…If they had been real revolutionaries, they wouldn’t have occupied a theatre, especially not the National Theatre. They would have occupied the law courts, the prisons, the radio. They would have acted as revolutionaries do, the way Lenin did. They didn’t do that. So what happened? That theatre is like this, right? It’s more or less round, a theatre in the Italian style. On the stage there were young people holding placards and giving speeches. These speeches came from the stage into the hall and then came back to the stage – there was a circular movement of revolutionary speeches that went for the stage to the hall, the hall to the stage, the stage to the hall, the hall to the stage… it went on and on and never went outside the theatre, you see? Exactly, or more or less, the way the revolutionaries in The Balcony never leave the brothel.

---Read More:

NW: Or for the real revolutionaries, like Lenin?

JG: I’d rather be on Lenin’s side, yes.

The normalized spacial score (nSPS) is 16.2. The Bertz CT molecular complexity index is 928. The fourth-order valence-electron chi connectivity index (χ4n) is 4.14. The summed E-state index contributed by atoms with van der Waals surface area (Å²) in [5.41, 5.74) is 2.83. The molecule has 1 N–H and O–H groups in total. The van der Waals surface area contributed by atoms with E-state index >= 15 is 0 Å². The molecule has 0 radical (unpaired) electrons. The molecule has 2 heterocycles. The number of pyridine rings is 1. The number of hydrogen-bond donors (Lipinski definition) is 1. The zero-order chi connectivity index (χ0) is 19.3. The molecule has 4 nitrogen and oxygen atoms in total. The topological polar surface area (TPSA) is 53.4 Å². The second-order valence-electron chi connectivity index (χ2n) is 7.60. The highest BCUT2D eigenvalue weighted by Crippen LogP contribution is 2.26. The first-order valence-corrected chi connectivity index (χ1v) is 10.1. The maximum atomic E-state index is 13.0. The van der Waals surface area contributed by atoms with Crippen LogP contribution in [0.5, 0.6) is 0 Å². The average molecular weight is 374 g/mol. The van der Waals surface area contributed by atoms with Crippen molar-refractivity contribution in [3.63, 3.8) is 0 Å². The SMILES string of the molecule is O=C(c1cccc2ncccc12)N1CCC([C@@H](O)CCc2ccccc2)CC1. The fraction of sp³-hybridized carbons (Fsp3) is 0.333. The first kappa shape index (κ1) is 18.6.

… and then there’s an outer margin where I am, where I am marginalized. And if I’m afraid of entering the norm? Of course I’m afraid of entering the norm, and if I’m raising my voice right now, it’s because I’m in the process of entering the norm, I’m entering English homes, and obviously I don’t like it very much. But I’m not angry at you who are the norm, I’m angry at myself because I agreed to come here. And I really don’t like it very much at all.

---Perhaps the very best is Robert Mapplethorpe's photograph of himself with a fetishistic whip with its handle inserted up his anus. He is masochist, sadist and voyeur in one, as his narcissistic gaze into the camera's eye suggests. It's also implicitly the spectator's, suggesting that Mapplethorpe is not only showing off but willing to let any voyeuristic glance -- any eye with an erection -- penetrate him. And, implicitly, any penis-like object, so long as its wielder remains anonymous. As though to confirm this impersonal promiscuity, Mapplethorpe also gives himself an enema, suggesting that for all his leathery toughness he is just a child -- an "imperial infant," to use Freud's phrase -- at bottom. --- Read More:

JG: There’s both a feeling of vanity.. and at the same time it’s very unpleasant. Of course, there is this double… this double imperative almost. Is the camera rolling?

NW: And what do you do with your days there?

JG: Ah! Yes… You want to bring up the problem of time? Well, when it comes to time, I’ll answer the way Saint Augustine did: “I’m waiting for death.” Read More: